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|Title:||Tournament bass fishing: Commodification in a serious leisure activity|
|Author(s):||Yoder, Daniel G.|
|Doctoral Committee Chair(s):||Kelly, John R.|
|Department / Program:||Recreation, Sport and Tourism|
|Discipline:||Recreation, Sport and Tourism|
|Degree Granting Institution:||University of Illinois at Urbana-Champaign|
|Abstract:||Using the dynamic social world of tournament bass fishing as a backdrop, this research combined qualitative and quantitative research methods in a grounded theory approach for the study of commodification, serious leisure and the relationship between these two important social phenomena. Significant contributions were made toward understanding the use of purchased goods and services in leisure activities, the growing phenomenon of serious leisure and the symbolic relationship that exists between them.
The preponderance of high-tech fishing commodities in tournament bass fishing calls attention to the diverse uses and meanings individuals and groups have for their possessions. Commodities in this setting are potent social symbols whose purchase, possession and exchange convey to owners and others a myriad of diverse meanings. Commodities contribute to self and group identity, to growth through the acquisition of skills and knowledge and to the development and maintenance of a social world built around a unique ethos. Some tournament bass fishermen also use boats and equipment to display status and purchase power. In addition, producers and distributors of fishing commodities are shown to create as well as respond to demand.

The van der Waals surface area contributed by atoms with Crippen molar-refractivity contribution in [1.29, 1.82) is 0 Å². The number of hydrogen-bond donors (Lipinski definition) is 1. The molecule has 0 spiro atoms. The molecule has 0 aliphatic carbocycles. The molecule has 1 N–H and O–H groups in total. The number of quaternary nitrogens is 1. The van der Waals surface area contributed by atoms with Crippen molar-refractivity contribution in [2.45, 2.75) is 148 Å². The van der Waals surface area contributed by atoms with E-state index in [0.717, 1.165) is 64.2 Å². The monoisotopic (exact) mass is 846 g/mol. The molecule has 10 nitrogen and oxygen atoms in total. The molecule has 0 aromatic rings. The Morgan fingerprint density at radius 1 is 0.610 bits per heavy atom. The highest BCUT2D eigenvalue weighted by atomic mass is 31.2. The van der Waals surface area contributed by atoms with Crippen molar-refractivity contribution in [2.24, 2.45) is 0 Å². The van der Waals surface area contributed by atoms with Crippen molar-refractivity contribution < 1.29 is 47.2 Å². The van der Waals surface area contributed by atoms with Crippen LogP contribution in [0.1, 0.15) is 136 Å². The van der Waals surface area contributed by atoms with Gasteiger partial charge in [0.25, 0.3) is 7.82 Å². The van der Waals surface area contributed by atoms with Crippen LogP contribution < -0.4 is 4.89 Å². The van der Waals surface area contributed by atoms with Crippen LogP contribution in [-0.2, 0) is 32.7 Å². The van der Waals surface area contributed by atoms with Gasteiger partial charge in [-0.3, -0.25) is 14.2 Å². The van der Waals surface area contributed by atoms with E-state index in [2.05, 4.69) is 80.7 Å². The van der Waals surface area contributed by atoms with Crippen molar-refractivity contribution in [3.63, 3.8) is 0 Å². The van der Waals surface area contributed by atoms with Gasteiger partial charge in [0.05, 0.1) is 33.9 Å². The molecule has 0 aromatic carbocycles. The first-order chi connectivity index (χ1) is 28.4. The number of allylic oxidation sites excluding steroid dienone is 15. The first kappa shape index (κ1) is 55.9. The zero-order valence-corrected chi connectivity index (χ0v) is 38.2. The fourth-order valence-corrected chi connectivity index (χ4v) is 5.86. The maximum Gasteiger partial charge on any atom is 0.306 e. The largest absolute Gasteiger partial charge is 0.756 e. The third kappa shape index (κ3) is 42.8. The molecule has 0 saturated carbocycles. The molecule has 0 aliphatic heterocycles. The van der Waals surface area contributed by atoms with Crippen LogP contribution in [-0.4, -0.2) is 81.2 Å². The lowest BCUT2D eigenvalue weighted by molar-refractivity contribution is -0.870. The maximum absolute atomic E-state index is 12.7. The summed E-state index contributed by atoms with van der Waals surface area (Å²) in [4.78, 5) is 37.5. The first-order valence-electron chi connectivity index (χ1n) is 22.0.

This research offers a revised model of serious leisure for commodity intensive activities that recognizes the role of commodities and the individuals and groups that facilitate their use. Stebbins' model of serious leisure includes the three organizational groups of professionals, amateurs and publics. However, the revised model containing three new organizational groups--commodity agents, professionals/commodity agents and amateurs/publics--offers a more complete understanding of some serious leisure activities.
Finally, this research project demonstrates how various research methods may be combined to provide a more comprehensive understanding of complex social phenomena and calls for continued research in these critical areas.
|Rights Information:||Copyright 1995 Yoder, Daniel G.|
|Date Available in IDEALS:||2011-05-07|
|Identifier in Online Catalog:||AAI9543782|
This item appears in the following Collection(s)
Dissertations and Theses - Recreation, Sport and Tourism
Graduate Dissertations and Theses at Illinois
Graduate Theses and Dissertations at Illinois